– The Nova Scotia Department of Health and Wellness has won two significant awards for its Personal Health Records project, which is powered by RelayHealth, our web-based solution that allows patients to access their own records and be more in charge of their own wellness, with easy tools to take control of their solutions.

– The New Brunswick Pharmaceutical Society granted McKesson Canada – Atlantic Central Fill Pharmacy – its pharmacy licence to optimize the pharmaceutical supply chain with a central fill pharmacy and automated dispensing. The impact will be to reduce expenditures and increase patient safety through better control at the hospital level. It’s the first of its kind and we are seeing a lot of interest from other jurisdictions.

We have also just come out with a medication review app in Alberta, BC, Ontario, New Brunswick and Nova Scotia that streamlines the pharmacist’s workflow. The Medication Review app allows pharmacists to conduct medication reviews at a pharmacy workstation and on a mobile device, ensuring faster and easier execution, with minimal paperwork.

What changes in pharmacy are driving your business?

Every stakeholder in the healthcare industry is challenged to do more with less and reinvent the business model. We are working closely with our pharmacy partners to help them succeed in our rapidly changing industry. We complement pharmacists in their role as the most accessible and trusted healthcare providers to support them as this role increases.

The biggest opportunity can become the biggest challenge. Expanded scope of practice becomes a challenge if one cannot adapt quickly or well enough.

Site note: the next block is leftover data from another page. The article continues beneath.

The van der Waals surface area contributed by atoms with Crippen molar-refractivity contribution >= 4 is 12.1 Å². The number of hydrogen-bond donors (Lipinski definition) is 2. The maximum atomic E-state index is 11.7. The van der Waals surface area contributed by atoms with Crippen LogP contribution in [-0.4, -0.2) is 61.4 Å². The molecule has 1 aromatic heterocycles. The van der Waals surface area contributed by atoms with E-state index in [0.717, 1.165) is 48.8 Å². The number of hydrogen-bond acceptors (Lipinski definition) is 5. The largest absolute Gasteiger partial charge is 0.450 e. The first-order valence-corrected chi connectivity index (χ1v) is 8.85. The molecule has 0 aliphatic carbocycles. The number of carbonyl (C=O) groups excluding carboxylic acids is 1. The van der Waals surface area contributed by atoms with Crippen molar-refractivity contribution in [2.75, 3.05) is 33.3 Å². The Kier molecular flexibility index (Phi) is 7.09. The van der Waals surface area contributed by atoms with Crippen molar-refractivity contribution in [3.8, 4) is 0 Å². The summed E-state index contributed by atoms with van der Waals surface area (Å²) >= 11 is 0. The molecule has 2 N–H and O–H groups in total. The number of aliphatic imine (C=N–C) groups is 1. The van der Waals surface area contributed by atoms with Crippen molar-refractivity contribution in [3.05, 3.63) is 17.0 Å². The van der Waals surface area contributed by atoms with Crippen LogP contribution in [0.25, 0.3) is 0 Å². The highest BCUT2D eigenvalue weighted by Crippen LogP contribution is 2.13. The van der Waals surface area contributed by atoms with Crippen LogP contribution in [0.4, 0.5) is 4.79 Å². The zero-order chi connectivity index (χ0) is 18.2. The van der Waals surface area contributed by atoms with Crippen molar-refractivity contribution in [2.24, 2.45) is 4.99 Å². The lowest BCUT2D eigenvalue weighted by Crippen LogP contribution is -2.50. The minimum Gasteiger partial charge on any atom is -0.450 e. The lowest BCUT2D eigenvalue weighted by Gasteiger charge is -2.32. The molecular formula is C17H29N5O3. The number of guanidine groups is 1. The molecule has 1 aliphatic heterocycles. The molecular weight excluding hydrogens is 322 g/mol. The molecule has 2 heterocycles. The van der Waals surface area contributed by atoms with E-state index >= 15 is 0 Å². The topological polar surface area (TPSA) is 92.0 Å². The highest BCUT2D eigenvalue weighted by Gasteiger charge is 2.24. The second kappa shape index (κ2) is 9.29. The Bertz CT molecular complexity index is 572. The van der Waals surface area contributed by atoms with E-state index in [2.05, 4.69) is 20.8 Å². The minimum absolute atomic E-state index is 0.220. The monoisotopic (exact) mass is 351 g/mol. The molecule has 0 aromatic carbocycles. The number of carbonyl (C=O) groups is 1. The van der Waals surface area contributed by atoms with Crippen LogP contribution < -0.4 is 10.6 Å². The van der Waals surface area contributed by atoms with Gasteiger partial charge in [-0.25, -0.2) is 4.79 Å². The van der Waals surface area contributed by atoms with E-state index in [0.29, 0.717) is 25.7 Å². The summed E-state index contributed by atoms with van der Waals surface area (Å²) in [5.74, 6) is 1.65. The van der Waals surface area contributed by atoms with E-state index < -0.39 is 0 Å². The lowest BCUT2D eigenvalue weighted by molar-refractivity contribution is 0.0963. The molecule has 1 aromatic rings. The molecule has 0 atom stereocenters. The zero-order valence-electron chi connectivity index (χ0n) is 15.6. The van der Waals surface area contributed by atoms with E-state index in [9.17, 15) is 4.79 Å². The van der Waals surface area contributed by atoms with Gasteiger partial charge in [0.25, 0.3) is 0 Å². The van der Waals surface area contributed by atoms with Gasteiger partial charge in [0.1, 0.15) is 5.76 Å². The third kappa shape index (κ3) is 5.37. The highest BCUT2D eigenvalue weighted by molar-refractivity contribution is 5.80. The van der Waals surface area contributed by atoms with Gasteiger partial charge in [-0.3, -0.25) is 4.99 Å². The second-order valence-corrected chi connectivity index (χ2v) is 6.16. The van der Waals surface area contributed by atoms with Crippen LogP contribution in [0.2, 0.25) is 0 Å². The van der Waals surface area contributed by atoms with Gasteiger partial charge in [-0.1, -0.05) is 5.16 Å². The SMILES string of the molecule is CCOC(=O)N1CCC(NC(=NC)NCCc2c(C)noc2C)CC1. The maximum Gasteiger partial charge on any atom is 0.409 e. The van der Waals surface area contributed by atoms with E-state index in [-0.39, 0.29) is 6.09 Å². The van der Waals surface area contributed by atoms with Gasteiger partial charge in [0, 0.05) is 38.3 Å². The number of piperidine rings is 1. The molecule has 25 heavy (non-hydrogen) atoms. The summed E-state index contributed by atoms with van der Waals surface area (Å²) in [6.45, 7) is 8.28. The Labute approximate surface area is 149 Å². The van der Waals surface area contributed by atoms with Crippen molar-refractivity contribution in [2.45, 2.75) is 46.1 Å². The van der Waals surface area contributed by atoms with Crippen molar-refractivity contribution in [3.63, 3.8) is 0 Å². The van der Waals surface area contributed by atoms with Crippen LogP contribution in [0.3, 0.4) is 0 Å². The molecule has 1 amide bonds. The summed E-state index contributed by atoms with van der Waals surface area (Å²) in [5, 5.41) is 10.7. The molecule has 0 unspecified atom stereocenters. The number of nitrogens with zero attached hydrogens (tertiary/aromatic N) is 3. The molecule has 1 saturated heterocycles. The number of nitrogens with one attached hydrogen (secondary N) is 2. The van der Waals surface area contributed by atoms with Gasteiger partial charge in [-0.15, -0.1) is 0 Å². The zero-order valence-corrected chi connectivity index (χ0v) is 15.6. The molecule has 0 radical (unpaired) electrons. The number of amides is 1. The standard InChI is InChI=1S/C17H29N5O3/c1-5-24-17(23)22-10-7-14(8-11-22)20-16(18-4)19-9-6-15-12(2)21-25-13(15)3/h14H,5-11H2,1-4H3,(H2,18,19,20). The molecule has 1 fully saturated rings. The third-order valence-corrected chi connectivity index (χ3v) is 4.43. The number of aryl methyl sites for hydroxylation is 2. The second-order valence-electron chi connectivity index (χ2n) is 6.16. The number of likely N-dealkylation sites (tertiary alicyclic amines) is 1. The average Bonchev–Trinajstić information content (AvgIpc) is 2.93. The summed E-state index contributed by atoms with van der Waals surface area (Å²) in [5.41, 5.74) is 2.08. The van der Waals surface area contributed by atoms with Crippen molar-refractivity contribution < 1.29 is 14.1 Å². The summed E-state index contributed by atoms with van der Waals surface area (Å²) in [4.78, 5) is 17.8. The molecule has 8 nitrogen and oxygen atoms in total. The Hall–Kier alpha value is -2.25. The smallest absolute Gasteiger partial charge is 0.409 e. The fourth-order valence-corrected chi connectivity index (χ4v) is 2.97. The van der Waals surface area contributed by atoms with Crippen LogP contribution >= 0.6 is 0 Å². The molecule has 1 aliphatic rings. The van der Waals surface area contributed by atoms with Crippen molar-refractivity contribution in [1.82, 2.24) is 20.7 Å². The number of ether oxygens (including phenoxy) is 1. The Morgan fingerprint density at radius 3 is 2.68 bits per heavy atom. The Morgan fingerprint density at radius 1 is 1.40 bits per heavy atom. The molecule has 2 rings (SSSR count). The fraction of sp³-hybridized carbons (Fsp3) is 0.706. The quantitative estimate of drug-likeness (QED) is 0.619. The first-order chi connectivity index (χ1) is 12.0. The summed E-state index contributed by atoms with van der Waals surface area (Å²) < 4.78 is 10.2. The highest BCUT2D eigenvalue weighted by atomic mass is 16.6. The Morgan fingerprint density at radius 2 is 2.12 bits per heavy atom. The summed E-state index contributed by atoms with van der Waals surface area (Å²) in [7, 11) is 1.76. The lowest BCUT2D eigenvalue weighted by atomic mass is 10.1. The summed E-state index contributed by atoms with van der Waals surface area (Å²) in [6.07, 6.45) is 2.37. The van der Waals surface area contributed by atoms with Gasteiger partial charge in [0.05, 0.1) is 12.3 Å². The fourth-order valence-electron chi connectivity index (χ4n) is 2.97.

Unanimously, pharmacists are getting it and are adapting to the new reality. A large number of pharmacies are innovating and thriving. They are nimble, flexible and part of their communities.

What will be the biggest challenges in pharmacy over the next decade?

Increased funding for professional services presents a tremendous opportunity, while  understanding the fact that government needs to deal with their fiscal budgets remains a challenge for the broader industry and an opportunity to collaborate and innovate.

Navigating this with flexibility and adaptability is at the heart of the challenge and the opportunity facing our industry, and this will accelerate over the next few years in terms of patient care and services. The pace of change will accelerate with the introduction of technology at so many different levels and patients increasingly concerned and involved with their healthcare. Five years ago patients certainly had the internet, but now consumers have access to a variety of tools to make controlling their healthcare simple for them.

What have been the biggest changes since you joined McKesson in 2010?

The first day I joined, provincial budgets for healthcare were announced, which included significant price reductions for generic medications. Changes to the cost of drugs are increasing the pressure on industry stakeholders. We are the provider of quality services to well over 7,500 pharmacies across Canada every day. That structure is under pressure when governments cut their healthcare budgets, and no one is truly immune. That is why our aim remains to work on solutions, to stay truly focused on solutions, and remain at the centre of developing innovative solutions in collaboration with industry stakeholders.

What keeps you up at night?

I am very cognizant of the important role we play in Canadian healthcare and take that role very seriously. We are such a central player in providing patient-centred care and solutions.

What keeps me awake is the possibility of government not fully considering the impact on stakeholders and our industry not collaborating enough to tackle the fiscal challenges. I find that government and industry are not coming together enough on solutions to the challenges of healthcare. We will continue to play a role in driving this agenda. That is one of my missions.